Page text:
Even if you are feeling particularly charitable and decide to sign off on all the rape scenes as an inevitable part of authentic storytelling (and, mind you, that’s a big “if”!), there’s another, even more controversial part about all the sex within “Game of Thrones.” That’s the fact that “Game of Thrones” has shown absolutely no reservation about portraying sexual scenes that violate societal taboos.
And, again, HBO set the tone from the very outset, so this is not a case of “gaining permission” from viewers and critics over a succession of seasons. No, right there in Season 1 was a scene of sexual incest involving the twins Jaime and Cersei Lannister. And it’s not just talked about – it’s shown right there on the screen, as brother and sister decide to have sex together.
You have to admit, this goes well beyond showing casual brothel nudity, or a particularly graphic sex scene. And, just when you think things couldn’t possible become more controversial – there’s the scene that people are still talking about, and that’s the rape of Cersei by Jaime. It’s not enough just to show incestuous sex – the show has to make sure that it’s non-consensual. And, OMG, it gets worse. That’ because Jaime rapes Cersei on top of her dead son’s body. Think about that for a minute.
At some point, “Game of Thrones” became prestige, high-brow TV. That was great for ratings, but it also encouraged the show’s creators to keep pushing the envelope in the name of ratings. That inevitably led to a series of over-the-top sex scenes that are designed to be “edgy” enough that people will talk about them for days.
Imagine walking into the office on a Monday after watching “Game of Thrones” on a Sunday night. That must make for some interesting water cooler talk with your work colleagues, “Hey, did you see that rape scene on Game of Thrones last night?”
That is perhaps the most damning part of using so much sexual violence in the show: it desensitizes people to violence in general. All of a sudden, things that you couldn’t possibly imagine happening don’t seem so out of the normal after all.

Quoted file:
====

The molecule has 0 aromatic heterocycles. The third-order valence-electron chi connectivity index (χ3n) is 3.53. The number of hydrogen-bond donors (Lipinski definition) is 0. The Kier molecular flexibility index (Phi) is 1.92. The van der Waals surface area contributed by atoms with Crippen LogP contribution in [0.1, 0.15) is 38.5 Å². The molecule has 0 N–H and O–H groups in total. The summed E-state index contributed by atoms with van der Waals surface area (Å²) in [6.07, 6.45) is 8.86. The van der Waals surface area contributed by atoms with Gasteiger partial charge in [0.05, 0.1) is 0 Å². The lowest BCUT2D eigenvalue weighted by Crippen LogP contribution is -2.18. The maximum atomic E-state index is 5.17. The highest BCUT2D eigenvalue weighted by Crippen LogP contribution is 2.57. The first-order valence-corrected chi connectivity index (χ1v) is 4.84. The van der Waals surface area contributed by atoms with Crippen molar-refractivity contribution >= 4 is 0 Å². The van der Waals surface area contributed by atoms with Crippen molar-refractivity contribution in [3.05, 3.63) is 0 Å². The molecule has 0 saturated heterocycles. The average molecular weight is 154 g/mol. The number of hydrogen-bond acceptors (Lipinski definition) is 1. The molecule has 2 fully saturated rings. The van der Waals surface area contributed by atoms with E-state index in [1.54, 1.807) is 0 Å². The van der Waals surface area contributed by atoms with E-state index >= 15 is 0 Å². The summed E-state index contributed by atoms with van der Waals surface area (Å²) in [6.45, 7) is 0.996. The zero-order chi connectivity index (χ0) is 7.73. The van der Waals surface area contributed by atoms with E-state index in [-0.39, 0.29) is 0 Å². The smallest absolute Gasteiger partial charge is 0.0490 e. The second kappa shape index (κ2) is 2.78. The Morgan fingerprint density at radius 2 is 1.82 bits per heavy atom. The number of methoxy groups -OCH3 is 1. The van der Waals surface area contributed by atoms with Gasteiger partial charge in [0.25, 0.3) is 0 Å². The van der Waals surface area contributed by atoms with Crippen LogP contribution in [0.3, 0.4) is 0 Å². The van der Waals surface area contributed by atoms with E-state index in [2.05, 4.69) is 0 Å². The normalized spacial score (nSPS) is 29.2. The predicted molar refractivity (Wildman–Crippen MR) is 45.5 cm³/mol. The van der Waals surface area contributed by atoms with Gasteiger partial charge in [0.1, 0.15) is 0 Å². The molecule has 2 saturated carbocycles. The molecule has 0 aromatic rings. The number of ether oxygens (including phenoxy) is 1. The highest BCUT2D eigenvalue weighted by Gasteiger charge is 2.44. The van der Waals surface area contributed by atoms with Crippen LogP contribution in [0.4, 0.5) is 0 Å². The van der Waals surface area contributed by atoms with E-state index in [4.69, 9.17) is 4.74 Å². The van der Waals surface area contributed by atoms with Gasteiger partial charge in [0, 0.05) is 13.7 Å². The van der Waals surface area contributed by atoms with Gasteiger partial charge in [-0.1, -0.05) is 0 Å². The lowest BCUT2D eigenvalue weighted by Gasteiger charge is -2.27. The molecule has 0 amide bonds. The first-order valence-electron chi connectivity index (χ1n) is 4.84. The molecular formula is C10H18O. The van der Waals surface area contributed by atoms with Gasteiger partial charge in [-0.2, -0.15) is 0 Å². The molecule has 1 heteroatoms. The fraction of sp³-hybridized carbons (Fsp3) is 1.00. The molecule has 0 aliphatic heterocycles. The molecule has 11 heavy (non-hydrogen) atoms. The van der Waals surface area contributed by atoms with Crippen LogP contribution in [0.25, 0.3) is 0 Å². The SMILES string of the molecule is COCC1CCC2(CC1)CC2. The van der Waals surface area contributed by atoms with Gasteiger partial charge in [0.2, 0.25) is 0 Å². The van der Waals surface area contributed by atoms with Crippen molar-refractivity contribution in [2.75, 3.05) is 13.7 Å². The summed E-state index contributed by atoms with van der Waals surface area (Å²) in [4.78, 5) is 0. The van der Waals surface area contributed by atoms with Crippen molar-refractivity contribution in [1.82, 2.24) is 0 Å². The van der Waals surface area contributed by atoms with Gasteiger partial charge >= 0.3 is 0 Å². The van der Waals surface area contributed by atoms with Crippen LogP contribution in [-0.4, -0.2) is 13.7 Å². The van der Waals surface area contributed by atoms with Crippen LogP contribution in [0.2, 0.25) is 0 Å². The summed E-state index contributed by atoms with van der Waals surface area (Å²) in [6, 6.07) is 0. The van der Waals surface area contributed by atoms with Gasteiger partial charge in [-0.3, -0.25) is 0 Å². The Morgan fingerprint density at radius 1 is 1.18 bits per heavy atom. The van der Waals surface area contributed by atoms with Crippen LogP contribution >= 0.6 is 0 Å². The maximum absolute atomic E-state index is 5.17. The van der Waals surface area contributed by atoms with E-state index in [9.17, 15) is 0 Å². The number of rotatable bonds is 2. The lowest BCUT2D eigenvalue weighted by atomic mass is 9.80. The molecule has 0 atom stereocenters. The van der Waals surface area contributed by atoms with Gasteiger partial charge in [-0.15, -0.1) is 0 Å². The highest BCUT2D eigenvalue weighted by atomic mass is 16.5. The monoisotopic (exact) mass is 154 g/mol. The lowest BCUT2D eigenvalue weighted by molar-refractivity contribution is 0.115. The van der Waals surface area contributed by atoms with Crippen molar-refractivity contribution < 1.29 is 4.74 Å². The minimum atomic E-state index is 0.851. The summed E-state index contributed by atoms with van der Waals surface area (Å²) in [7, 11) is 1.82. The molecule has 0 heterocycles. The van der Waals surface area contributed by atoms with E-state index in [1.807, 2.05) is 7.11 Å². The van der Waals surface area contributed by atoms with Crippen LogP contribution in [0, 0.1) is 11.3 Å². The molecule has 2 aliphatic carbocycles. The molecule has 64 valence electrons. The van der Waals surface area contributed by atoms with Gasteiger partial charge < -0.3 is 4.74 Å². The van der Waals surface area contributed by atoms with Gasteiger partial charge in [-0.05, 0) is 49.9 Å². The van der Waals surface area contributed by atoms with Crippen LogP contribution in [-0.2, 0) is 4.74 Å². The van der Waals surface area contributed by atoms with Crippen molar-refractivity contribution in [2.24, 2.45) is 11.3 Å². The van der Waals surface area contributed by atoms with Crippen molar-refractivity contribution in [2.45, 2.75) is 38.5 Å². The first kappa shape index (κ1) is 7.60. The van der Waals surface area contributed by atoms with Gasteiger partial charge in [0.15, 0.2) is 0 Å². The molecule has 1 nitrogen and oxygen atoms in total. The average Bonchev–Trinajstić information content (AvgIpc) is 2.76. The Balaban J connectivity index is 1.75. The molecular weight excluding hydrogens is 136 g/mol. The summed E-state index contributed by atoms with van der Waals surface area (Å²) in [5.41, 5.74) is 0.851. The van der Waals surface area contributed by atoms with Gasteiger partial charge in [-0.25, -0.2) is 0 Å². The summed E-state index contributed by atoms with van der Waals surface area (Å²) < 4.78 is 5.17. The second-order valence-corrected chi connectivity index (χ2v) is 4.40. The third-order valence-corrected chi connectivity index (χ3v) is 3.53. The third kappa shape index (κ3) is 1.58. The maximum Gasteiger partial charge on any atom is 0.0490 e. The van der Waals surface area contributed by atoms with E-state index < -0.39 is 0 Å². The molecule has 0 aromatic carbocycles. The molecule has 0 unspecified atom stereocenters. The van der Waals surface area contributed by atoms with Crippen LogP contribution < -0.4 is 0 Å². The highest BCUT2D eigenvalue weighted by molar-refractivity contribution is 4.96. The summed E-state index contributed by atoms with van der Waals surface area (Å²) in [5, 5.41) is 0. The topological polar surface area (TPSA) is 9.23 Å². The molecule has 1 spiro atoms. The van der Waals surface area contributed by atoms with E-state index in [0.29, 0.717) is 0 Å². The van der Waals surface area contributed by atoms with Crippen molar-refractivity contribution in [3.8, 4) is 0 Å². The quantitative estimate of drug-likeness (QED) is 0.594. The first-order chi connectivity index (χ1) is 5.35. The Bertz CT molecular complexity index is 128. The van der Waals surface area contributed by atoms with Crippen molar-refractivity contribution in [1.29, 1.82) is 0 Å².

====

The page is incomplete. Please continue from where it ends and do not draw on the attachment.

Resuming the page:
Case in point: the famous “Red Wedding” scene. In one part, Robb Stark’s wife Talisa is violently knifed in her pregnant belly. Think about how abhorrent that is – you are showing violence against a pregnant woman. All of that sexual violence elsewhere in “Game of Thrones” has opened up the door to an unimaginable act of violence against a woman.
If all of that sexual violence within the “Game of Thrones” world were simply relegated to a single hour of entertainment on a Sunday night, there might not be quite the outcry that there has been. But the problem is that “Game of Thrones” has crossed over into the cultural mainstream. What happens in “Game of Thrones” doesn’t stay in “Game of Thrones.”
In short, HBO’s “Game of Thrones” gives permission to other show creators to glorify sexual violence. This is an easy sell for an fantasy series taking place in the medieval world – but it’s also an easy sell for just about any show that can
claim that it is just engaging in some good old fashioned authentic storytelling. Thus, why not include a few scenes of nudity and rape as part of “character development”? If you want to show that a local politician is up to no good in a new TV series, just add in a gratuitous rape scene. Even better if the scene features a minor or a fellow family member.
This, then, might be the legacy of “Game of Thrones” – a legacy of sexual violence masquerading as “important TV.” Years from now, when people discuss “Game of Thrones,” they’ll likely remember two main things: “winter is coming” and all those glorified scenes of sexual aggression. It’s now clear that Season 7 has absolutely no intention of stopping along this path that started all the way back in Season 1. The show’s creators have used the words of George R.R. Martin and all their claims of authentic storytelling to provide safe cover for scenes of sexual sadism, rape and incest. And now, unfortunately, the genie is out of the bottle for anyone else thinking of creating binge-worthy entertainment using these same themes.